Monday, March 22, 2010

Post Mortem One on Day Two

I'm going to make a bunch of posts as sort of a post-mortem on Day 2.

The Camera
So we're using the Panasonic GH1. And the camera is very very nice. The chip is not as big as 35mm motion picture frame, but larger than 16mm film.

The biggest it can open (when shooting wide on the stock zoom lens) is f4.0, which is fairly slow. That being said, I can shoot up to 1600 ISO so it's gotta get pretty dark before I'm out of light.

If I'm really desperate for light I can break out a Canon 50mm f1.4 (which has a focal length which approximates an 85mm lens in 35mm production). Then we can shoot under streetlights, which is pretty cool. But on this shoot I've only done that once, when everyone was running around in their underwear out in the back of a warehouse.

So far the awesome-est thing about using a DSLR is that when we need to take stills the first camera unit can flip a switch and start clicking away. You have no idea what a big deal this is. When we're shooting a plate we can shoot the live-action part of it and then take a high-res still immediately afterwards. When we're rehearsing I can take stills and then we don't need a special "let's take stills" time after we're done with the scene.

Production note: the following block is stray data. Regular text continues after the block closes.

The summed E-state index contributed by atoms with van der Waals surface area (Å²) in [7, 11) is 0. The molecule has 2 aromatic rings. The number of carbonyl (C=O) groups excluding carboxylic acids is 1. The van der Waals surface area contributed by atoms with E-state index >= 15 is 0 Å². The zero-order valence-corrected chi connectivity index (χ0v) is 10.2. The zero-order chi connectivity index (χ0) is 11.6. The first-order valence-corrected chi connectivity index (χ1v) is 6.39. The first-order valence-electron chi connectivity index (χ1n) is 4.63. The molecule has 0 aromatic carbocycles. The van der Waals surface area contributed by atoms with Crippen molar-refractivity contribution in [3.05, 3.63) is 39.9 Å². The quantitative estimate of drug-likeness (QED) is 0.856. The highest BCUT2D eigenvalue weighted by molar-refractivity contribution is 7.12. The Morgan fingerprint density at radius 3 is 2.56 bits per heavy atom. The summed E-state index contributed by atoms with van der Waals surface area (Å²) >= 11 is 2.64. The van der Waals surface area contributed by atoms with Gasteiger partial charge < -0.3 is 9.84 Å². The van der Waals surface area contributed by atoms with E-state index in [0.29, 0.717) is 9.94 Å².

The Compression
The AVCHD compression is what everyone complains about the GH1 about. We're using NeoScene to transcode (or actually re-encode? I have no idea) the footage into "standard quality" ProRes422 files.

The blacks are nice, it seems to me that I have almost another stop in the highlights over the HVX200 with a Letus 35mm adapter, and it also seems that we can drag up the gamma if we like in order to make the middle "pop" and the blacks nice and inky without turning up noise in the picture.

Under normal shooting conditions I don't see any "rolling shutter" artifacts, nor is there stairstepping or jagged lines or anything. And dude, I've been shooting handheld fight scenes. So compression is all pretty good. Other than the fact it takes 4 hours to render out 10 GB worth of footage, I'm fine with the compression.

I mean, until I go and render out a .png sequence. Then the jagged edges are really awful. I... have no idea why.
Via the Frugal Filmmaker here's a nice short thing on my least-favorite part of being a production sound mixer*, hiding wireless lavs.

*Other than that damn ice cream truck song.

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